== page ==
But, as you might have guessed from the title of this section, some alcohols do more harm than good.

While “bad” alcohol might minimize oil on contact, continued use can lead to things like irritation and dryness. And, when oily skin is dry and irritated, it’s liable to leach-out more oil.

Here’s a short list of “bad” alcohols to look out for:

  • Ethanol/Methanol
  • SD alcohol
  • Isopropyl alcohol
  • Denatured alcohol
  • Alcohol (plain and simple)

Tip #2: Use Blotting Papers

No, this isn’t a treatment—not by any stretch of the imagination.

But sometimes you need a quick fix.

And blotting papers can do just that. Pressing them onto your skin can rid you of excess oil—without disturbing your makeup.

I can personally vouch for the Clean and Clear sheets. But there are a ton of other options, especially in the Asian Beauty world.

Pro tip: If you’re in a bind, lock yourself in a bathroom stall and blot your face with toilet seat covers. You’ll be oil-free. And no one will ever know how you got there.

Tip #3: Don’t Skimp On Sunscreen

I know what you’re thinking.

Sunscreen will make your skin look oilier.

And I can’t argue with that—some formulations aren’t made with us greaseballs in mind.

Regardless, it’s always important to layer it on + reapply it throughout the day.

One study, conducted on hamsters, found that UVB damage caused an increase in sebocyte production by over 100%. Considering that sebocytes are the cells that make-up sebaceous glands, their findings are kind of a big deal.

Aside from the sebocyte-conundrum, sun exposure can also lead to things like skin cancer, premature aging, and hyperpigmentation. So, you might want to consider adding sunscreen to your routine if you haven’t done so already.

Tip #4: Moisturize, Goddammit!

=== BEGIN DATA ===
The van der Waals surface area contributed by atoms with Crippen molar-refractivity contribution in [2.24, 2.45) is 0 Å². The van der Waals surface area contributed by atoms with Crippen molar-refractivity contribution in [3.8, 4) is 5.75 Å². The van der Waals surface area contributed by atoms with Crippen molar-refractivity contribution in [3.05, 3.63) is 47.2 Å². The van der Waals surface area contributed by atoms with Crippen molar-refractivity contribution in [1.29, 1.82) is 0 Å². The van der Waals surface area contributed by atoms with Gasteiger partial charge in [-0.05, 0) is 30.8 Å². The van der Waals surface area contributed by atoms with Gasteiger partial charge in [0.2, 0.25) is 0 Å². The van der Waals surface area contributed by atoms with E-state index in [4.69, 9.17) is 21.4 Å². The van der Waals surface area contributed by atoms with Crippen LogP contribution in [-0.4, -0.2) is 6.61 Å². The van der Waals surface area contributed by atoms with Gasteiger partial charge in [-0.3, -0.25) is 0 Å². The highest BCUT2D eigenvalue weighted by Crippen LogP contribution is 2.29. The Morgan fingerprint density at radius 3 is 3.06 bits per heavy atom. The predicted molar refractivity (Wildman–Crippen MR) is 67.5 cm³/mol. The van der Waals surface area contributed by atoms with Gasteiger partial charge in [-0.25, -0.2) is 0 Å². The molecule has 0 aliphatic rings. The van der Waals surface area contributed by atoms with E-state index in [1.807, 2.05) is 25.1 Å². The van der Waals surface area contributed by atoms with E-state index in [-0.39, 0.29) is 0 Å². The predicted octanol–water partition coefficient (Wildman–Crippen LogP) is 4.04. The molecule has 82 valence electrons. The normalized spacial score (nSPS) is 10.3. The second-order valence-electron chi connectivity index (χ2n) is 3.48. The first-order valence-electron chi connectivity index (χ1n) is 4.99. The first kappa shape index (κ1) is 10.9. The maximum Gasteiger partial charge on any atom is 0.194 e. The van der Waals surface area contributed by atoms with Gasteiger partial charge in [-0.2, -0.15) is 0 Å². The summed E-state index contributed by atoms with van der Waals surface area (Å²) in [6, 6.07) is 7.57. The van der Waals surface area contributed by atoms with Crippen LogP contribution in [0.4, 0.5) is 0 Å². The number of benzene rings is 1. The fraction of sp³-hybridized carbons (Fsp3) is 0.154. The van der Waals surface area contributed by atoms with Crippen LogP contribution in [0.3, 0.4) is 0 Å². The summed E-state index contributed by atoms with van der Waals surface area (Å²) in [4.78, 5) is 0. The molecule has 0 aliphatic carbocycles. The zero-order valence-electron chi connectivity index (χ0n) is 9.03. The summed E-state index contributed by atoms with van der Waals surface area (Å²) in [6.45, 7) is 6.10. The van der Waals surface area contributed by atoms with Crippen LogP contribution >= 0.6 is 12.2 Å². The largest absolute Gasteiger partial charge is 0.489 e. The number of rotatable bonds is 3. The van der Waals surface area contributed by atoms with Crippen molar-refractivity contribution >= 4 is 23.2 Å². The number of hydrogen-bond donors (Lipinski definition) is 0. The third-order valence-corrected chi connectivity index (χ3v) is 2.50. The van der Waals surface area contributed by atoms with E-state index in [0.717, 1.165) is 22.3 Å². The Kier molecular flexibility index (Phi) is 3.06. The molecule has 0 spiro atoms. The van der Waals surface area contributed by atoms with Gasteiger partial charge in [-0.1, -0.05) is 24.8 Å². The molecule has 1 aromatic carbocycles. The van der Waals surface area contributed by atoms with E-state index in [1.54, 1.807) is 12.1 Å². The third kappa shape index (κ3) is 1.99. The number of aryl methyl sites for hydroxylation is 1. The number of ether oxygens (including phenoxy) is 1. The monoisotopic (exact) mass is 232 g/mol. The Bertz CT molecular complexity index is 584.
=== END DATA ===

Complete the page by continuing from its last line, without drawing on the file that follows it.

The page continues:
The thing is, oil and water (ahem, hydration) are two different beasts.

Your stratum corneum (your skin’s outermost layer) needs to be adequately hydrated in order to function properly. When it loses moisture (and becomes dehydrated), it’s unable to keep your skin protected from things like pollutants and bacteria.

After stripping your skin of its oils (like when you’re cleansing or toning), it’s always important to re-up your hydration game via a light-weight moisturizer.

And remember:

Moisturizers, specifically humectant-based ones, are your friends (not your foes).

Tip #5: More Products, More Problems

When you’re oily, you’ll try anything to make your skin look a little less greasy.

That includes:

  • Washing your face more than 2x a day
  • Using multiple actives in one routine
  • Scrubbing the heck out of your skin
  • Piling on extremely harsh products

All the points on the list above can actually give rise to dryness and irritation.

And you know what that means. Yep, more oil!

FYI: Salicylic acid and tretinoin (retinoids) are both superstar oil-slayers. But you shouldn’t mix them together—they’re way too harsh that way.

Tip #6: Don’t Touch

Touching your face is a big no-no for any skin type.

But, when you’re oily, it’s particularly troubling.

By spreading the dirt/sebum via your fingertips, you might trigger a breakout or two.

Treatment #1: Niacinamide + Zinc (The Oily Grail)

The users of Reddit’s /r/skincareaddiction have spoken:

The Ordinary’s Niacinamide + Zinc is the bee’s knees when it comes to treating oily skin.

And, in this case, the glowing reviews are backed-up by science.

Niacinamide:

According to a 2006 study published by the Journal of Cosmetic and Laser Therapy, topical applications of niacinamide in 2% cream formulations decreased oiliness in just 2 weeks.

Zinc:

Another double-blind study found that lotions containing 1.2% zinc hampered sebum secretion rates after just 3 weeks. And, at 12 weeks, oiliness was further reduced.

No wonder why Deciem (The Ordinary’s parent company) decided to put these two powerhouses together in one product.

Treatment #2: Salicylic Acid

A lot of you might recognize salicylic acid from your favorite acne products.

I’m glad to report that SA’s do more than just treat acne.

SA’s are lipophilic (oil-loving). Unlike their hydrophilic (water-loving) counterparts which work their magic on your skin’s surface layer, SA’s are able to penetrate deep into your pores to dissolve sebum.

Be careful: Products containing SA are notorious for drying the heck out of your skin, so go slow when adding these types of products into your routine.

Treatment #3: Topical Retinoids

Shout out to retinoids, my favorite skincare ingredients of all time!

Why are they so special?

They do two things better than anything else I’ve tried:

  • Clear away fine lines
  • Reduce oil production (and blackheads—hip-hip-hooray!)

And I’m not the only one who thinks so.